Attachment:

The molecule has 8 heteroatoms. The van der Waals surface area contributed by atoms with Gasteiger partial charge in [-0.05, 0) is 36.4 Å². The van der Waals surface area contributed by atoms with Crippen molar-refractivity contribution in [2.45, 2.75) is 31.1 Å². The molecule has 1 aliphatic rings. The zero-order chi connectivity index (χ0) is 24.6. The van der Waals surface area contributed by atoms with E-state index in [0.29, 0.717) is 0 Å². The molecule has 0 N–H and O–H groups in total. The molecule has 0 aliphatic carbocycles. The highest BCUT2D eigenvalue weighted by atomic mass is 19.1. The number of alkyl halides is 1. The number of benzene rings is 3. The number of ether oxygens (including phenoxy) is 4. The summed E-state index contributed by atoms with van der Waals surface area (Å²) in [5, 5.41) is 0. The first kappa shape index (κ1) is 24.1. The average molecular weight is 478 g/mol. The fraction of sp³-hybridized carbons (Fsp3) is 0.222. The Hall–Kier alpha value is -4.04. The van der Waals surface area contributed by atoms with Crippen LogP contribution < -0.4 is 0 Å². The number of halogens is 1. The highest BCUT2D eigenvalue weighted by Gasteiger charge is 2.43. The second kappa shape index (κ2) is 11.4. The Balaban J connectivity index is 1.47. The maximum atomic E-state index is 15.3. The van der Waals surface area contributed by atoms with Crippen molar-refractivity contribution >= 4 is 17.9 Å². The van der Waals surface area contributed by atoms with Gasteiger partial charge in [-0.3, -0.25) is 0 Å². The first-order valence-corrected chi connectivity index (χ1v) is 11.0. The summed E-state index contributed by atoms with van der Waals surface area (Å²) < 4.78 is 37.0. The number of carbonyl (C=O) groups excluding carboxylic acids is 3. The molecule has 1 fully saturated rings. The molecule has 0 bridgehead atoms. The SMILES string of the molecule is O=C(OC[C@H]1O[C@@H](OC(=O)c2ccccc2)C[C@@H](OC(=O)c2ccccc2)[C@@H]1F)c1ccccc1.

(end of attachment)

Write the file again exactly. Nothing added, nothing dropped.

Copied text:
The molecule has 8 heteroatoms. The van der Waals surface area contributed by atoms with Gasteiger partial charge in [-0.05, 0) is 36.4 Å². The van der Waals surface area contributed by atoms with Crippen molar-refractivity contribution in [2.45, 2.75) is 31.1 Å². The molecule has 1 aliphatic rings. The zero-order chi connectivity index (χ0) is 24.6. The van der Waals surface area contributed by atoms with E-state index in [0.29, 0.717) is 0 Å². The molecule has 0 N–H and O–H groups in total. The molecule has 0 aliphatic carbocycles. The highest BCUT2D eigenvalue weighted by atomic mass is 19.1. The number of alkyl halides is 1. The number of benzene rings is 3. The number of ether oxygens (including phenoxy) is 4. The summed E-state index contributed by atoms with van der Waals surface area (Å²) in [5, 5.41) is 0. The first kappa shape index (κ1) is 24.1. The average molecular weight is 478 g/mol. The fraction of sp³-hybridized carbons (Fsp3) is 0.222. The Hall–Kier alpha value is -4.04. The van der Waals surface area contributed by atoms with Crippen LogP contribution < -0.4 is 0 Å². The number of halogens is 1. The highest BCUT2D eigenvalue weighted by Gasteiger charge is 2.43. The second kappa shape index (κ2) is 11.4. The Balaban J connectivity index is 1.47. The maximum atomic E-state index is 15.3. The van der Waals surface area contributed by atoms with Crippen molar-refractivity contribution >= 4 is 17.9 Å². The van der Waals surface area contributed by atoms with Gasteiger partial charge in [-0.3, -0.25) is 0 Å². The first-order valence-corrected chi connectivity index (χ1v) is 11.0. The summed E-state index contributed by atoms with van der Waals surface area (Å²) < 4.78 is 37.0. The number of carbonyl (C=O) groups excluding carboxylic acids is 3. The molecule has 1 fully saturated rings. The molecule has 0 bridgehead atoms. The SMILES string of the molecule is O=C(OC[C@H]1O[C@@H](OC(=O)c2ccccc2)C[C@@H](OC(=O)c2ccccc2)[C@@H]1F)c1ccccc1.